Back in September, the Penn State English professor Michael Berube rebutted a claim by the controversial ethicist and animal-rights advocate Peter Singer. It happened during a conference on cognitive disability and moral philosophy, at Stony Brook University's Manhattan campus. Berube, who has a son with Down syndrome, objected to claims that Singer had made about such children in a 1994 book, "Rethinking Life and Death." Rearing a Down-syndrome child "can still be a warm and loving experience," Singer had written, " but we must have lowered expectations of our child's ability. We cannot expect a child with Down syndrome to play the guitar, to develop an appreciation of science fiction, to learn a foreign language, to chat with us about the latest Woody Allen movie, or to be a respectable athlete, basketballer or tennis player." Those observations were part of a larger argument Singer mounted linking our duty not to kill someone or something to cognitive ability (assuming the absence of a soul).
At the New York conference, in remarks later reprinted in part on his blog, Berube said that he "might have fallen for" Singer's argument in 1994, when his son was three. But no more. (Singer attended the conference, but he wasn't in the room at the time.) "I once believed -- and wrote -- that Jamie would not be able to distinguish early Beatles from late Beatles or John's songs from Paul's," Berube wrote. However,
now he knows more about the Beatles' oeuvre than most of the people in this room. His interest in Star Wars and Galaxy Quest has given him an appreciation of science fiction, just as his fascination with Harry Potter has led him to ask questions about innocence and guilt. He is learning a foreign language, having mastered the "est-ce que tu" question form in French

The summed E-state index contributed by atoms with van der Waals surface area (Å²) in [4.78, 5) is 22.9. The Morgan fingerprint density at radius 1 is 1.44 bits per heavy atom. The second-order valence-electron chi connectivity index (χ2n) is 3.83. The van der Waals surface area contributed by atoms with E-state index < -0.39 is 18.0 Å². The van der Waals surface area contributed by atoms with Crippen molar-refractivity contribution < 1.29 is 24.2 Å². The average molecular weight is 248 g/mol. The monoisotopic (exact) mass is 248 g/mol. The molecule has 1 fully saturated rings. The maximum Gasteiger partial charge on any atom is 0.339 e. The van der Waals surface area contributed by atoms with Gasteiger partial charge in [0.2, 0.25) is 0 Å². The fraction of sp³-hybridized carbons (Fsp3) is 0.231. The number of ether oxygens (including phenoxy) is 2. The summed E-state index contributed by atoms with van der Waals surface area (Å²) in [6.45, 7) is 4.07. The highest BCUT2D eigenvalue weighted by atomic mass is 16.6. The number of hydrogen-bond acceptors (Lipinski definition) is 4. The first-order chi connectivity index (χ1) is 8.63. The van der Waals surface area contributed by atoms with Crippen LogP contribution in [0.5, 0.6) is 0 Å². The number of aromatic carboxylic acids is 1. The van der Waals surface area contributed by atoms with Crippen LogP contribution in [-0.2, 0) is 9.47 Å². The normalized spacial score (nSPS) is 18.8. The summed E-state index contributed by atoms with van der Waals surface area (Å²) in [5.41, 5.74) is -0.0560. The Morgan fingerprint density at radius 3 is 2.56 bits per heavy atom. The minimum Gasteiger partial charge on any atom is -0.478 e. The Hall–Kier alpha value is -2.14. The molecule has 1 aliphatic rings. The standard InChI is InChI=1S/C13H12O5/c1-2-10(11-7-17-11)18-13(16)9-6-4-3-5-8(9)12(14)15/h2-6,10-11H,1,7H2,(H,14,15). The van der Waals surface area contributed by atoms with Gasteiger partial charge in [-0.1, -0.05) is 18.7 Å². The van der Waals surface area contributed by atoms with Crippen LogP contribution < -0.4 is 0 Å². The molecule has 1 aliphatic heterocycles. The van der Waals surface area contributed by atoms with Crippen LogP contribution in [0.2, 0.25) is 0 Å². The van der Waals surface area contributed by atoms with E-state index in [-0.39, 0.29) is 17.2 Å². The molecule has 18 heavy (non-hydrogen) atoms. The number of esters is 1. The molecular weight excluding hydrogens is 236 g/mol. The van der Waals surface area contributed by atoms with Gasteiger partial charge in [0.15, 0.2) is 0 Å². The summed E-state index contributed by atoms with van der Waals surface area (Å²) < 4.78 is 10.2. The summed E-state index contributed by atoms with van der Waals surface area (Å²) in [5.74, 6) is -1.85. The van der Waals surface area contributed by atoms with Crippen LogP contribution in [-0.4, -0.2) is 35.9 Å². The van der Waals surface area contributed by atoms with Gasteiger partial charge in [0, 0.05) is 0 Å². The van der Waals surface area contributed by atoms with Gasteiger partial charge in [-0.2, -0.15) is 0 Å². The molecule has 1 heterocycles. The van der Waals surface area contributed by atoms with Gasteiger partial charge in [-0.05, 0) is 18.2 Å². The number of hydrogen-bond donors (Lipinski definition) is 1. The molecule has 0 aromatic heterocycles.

Neither Michael nor Jamie had much of a taste for Woody Allen, admittedly, but they had had spirited discussions about animal rights, a Singer specialty, inspired by the film "Babe."
This week, at Crooked Timber, Berube reports that these comments only recently came to Singer's attention (via Berube's blog), whereupon the philosopher initiated a friendly email exchange. Singer said he was delighted to hear of Jamie Berube's abilities, and intrigued by the challenge they posed to his theory. He asked for evidence, however, that Jamie was not an anomalous case -- and this was not an idle challenge. "If he is mistaken about Down syndrome," Berube wrote, giving the gist of Singer's remarks with the professor's permission, "he will correct himself in the future."
For non-anecdotal evidence of the abilities of Down syndrome children, Berube steered Singer to the National Down Syndrome Society, and to a 1994 book by two young people with the condition, "Count Us In." But Berube made a broader point as well about kids like Jamie: "Early-intervention programs have made such dramatic differences in their lives over the past few decades that we simply do not know what the range of functioning looks like, and therefore do not rightly know what to expect "
Being a parent of a Down syndrome youth, Berube said, is not just a matter of countering other people's low expectations for him, but of "recalibrating your own expectations time and time again -- and not only for your own child, but for Down syndrome itself."
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